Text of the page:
One morning this past July, I was at Fort Abercrombie State Historic Site. I arrived there early (the early bird and all) and was fortunate to ride along with Site Supervisor Lenny Krueger as he opened the site for the day. Among his various duties that morning, Lenny washed the bird droppings off the interpretive signs at Fort Abercrombie while I helped sweep out some of the blockhouses. During our ride, I did some quick “Bill math” that entailed counting our historic sites, adding up interpretive signs, and generally thinking about how much time each historic site’s staff spend per week washing bird poop off interpretive signs. I came up with about $9,500 a year for our role as bird bathroom janitors. That amount seemed like a lot, but it also seemed to me like an unpleasant task that we should try to eliminate. Our interpretive signs are made of high-pressure PVC laminate. If the bird droppings are not removed from signs, they eventually damage signs by fading the colors and causing the first layers of laminate to separate.

An outdoor sign with many spots of bird poop on it

Our friends at the Minnesota Historical Society have the same sign issue. Photo by David Grabistke

Naturally I started to ponder possible solutions. The first round of thoughts involved keeping the birds off our signs. Paul had some good ideas on this topic as well. But here is the thing—I really like birds, and I really like seeing them at our historic sites (except for pigeons, that is a whole different story). So I ruled active deterrents out. I instead settled on ideas that involved improving the signs so birds continue to feel welcome at our sites, saving money, and keeping our signs clean so our staff teams can start each day facing one less unpleasant chore.

A hand sketched varsion of birds pooping on outdoor signs and a solution to add a piece to the top of the signs so the bird poop does not go on the signs

My hand-sketched visual summary of the agency’s avian predicament and revolutionary sign-saving solution.

I am no inventor, but I do love to bang around in the shop. If something is shiny or loud, I am almost guaranteed to love it. After a bit of trial and error, a piece of 5/16 steel rod, a few minutes at the anvil with red hot metal and a cross pein hammer, and six self-tapping sheet metal screws, I came up with a solution of sorts—Bill’s Sign Saver. I proudly showed the prototype to Paul. After he stopped laughing, Paul agreed to install it first at Double Ditch State Historic Site and then at Huff Indian Village State Historic Site. The Huff site is a notorious bird paradise where Paul could quickly collect a lot of data. While the marketing team might have some work to do on the name of the sign saver, early reports indicate we are really onto something when it comes to keeping signs clean. We might make a few more sign savers next summer and collect more data. I’m hoping that we can help other agencies and organizations facing the same challenges with keeping outdoor signs clean and well maintained while continuing to serve our beloved bird visitors.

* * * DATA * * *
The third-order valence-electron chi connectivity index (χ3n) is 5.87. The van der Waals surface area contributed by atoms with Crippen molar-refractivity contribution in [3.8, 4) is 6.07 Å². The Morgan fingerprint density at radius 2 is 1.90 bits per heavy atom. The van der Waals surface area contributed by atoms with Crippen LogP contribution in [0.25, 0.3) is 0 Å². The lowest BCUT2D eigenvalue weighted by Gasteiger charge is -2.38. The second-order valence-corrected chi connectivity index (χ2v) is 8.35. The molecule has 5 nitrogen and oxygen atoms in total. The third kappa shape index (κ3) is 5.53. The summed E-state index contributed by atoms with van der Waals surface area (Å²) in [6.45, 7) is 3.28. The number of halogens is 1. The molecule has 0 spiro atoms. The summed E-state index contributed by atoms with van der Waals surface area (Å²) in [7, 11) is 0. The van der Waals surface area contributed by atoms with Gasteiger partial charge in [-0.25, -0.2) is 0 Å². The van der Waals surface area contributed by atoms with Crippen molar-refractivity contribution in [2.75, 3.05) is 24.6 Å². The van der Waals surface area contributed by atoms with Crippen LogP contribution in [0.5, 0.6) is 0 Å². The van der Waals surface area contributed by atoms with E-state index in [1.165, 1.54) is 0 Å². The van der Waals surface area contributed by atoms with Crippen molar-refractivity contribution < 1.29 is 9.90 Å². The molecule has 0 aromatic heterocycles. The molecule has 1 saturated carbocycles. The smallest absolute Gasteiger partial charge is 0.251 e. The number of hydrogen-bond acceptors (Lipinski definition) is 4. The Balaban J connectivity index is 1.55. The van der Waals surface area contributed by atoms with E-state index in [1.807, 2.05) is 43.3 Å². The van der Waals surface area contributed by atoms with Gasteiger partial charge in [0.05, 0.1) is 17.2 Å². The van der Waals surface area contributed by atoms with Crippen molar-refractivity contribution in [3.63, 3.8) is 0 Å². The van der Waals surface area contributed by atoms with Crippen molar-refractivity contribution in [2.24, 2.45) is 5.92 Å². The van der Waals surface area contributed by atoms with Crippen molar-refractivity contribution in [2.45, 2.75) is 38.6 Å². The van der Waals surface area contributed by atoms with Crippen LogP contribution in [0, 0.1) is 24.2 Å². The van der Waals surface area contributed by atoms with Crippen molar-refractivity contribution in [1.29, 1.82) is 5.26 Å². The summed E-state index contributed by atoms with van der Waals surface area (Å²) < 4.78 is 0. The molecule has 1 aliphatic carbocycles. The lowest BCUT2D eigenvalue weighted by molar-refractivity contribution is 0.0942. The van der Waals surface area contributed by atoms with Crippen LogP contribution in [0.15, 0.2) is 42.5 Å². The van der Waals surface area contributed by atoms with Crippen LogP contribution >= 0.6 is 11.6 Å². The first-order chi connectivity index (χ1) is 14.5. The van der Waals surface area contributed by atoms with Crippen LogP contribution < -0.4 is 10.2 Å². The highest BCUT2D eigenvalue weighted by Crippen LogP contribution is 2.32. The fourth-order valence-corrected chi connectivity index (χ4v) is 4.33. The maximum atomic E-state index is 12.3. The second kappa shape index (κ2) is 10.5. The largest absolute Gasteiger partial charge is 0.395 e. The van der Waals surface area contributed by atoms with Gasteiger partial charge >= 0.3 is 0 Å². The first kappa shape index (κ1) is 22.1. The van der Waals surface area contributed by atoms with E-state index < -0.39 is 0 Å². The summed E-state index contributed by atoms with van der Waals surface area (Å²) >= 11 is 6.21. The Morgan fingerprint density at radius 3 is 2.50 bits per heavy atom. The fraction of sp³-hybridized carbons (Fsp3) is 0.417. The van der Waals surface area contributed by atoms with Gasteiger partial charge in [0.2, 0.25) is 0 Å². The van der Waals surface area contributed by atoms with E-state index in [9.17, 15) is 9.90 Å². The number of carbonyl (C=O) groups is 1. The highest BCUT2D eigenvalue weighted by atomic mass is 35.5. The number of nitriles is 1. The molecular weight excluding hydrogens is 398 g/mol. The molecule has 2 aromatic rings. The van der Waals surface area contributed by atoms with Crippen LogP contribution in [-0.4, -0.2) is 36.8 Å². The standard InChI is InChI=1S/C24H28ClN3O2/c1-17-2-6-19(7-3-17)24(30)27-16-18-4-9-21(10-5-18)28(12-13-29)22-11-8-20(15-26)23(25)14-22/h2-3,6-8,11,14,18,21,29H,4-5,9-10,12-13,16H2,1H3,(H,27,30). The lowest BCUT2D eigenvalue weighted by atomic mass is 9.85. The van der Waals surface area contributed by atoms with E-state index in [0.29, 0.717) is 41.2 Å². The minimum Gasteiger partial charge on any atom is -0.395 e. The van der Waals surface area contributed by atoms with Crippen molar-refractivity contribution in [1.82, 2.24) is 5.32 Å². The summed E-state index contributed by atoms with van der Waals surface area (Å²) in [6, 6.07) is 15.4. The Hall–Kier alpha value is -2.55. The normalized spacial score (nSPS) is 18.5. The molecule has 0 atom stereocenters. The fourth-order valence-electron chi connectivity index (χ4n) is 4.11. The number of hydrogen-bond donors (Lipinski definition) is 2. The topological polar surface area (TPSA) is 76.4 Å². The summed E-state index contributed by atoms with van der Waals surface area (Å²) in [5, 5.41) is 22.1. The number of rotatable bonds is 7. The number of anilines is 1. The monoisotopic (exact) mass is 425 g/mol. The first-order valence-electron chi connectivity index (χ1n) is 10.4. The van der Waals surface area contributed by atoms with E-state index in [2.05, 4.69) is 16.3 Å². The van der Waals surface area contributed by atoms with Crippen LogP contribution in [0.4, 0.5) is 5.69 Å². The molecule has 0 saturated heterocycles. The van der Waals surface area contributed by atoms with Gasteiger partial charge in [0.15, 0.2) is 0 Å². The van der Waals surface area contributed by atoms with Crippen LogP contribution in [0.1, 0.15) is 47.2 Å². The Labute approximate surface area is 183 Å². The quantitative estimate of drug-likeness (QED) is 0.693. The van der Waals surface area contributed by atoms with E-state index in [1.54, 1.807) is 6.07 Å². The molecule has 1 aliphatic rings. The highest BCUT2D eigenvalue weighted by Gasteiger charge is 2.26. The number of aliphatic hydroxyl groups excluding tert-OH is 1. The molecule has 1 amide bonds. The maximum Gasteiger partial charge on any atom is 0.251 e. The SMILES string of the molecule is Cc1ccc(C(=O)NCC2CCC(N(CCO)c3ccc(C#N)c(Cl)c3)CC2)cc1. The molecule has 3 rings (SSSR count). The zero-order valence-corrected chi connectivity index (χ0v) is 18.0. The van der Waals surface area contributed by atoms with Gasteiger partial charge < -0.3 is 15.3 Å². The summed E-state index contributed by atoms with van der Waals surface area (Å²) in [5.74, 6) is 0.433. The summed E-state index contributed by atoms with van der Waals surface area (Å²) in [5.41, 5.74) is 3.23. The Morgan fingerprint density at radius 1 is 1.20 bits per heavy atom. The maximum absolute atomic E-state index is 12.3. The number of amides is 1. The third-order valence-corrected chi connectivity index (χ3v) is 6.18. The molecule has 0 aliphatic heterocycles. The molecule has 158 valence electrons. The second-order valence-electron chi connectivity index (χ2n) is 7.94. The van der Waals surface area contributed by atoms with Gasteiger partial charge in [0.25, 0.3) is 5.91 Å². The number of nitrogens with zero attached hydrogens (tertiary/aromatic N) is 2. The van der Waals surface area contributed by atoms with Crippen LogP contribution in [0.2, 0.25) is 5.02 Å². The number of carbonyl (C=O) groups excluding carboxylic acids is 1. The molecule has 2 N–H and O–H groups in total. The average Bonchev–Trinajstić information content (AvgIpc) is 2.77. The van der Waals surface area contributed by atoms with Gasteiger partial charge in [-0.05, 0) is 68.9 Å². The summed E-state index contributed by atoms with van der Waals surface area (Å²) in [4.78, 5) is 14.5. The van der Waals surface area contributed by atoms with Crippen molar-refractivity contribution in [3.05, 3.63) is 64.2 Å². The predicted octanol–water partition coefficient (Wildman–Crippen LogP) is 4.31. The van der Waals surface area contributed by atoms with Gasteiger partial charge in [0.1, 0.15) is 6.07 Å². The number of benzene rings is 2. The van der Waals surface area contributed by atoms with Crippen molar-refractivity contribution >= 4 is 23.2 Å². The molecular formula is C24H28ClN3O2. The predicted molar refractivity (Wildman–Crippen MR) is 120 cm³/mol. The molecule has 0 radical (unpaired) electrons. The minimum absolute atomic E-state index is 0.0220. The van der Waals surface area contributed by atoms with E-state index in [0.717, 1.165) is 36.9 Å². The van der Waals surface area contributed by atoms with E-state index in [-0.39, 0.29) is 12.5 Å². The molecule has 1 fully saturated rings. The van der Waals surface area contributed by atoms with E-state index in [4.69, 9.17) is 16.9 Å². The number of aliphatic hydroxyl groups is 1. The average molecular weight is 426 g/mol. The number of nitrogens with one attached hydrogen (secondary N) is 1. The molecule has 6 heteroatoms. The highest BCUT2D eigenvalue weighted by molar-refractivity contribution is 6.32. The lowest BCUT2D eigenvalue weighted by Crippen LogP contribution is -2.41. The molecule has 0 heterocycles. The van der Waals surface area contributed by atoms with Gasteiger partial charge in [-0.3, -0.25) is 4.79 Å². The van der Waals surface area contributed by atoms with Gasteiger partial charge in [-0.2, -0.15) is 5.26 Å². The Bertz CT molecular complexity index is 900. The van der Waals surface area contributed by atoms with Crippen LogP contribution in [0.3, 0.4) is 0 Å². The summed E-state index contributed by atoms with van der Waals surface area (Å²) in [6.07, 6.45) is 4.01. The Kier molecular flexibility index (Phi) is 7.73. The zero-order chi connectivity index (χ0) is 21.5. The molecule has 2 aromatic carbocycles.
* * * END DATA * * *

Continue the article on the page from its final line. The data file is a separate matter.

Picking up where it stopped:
A man in a blue polo shirt and brown hat stands holding a sign holder with a piece added on the top to help keep birds from pooping on the sign

Paul Grahl test fitting the sign saver in the agency’s maintenance shop.

A sign holder with a piece of metal attachd to the top to keep birds from pooping on the sign

My sign saver prototype awaits installation.

An outdoor sign installed with the attached piece of metal at the top to keep birds from pooping on the sign

Bill’s Sign Saver at Double Ditch Indian Village State Historic Site.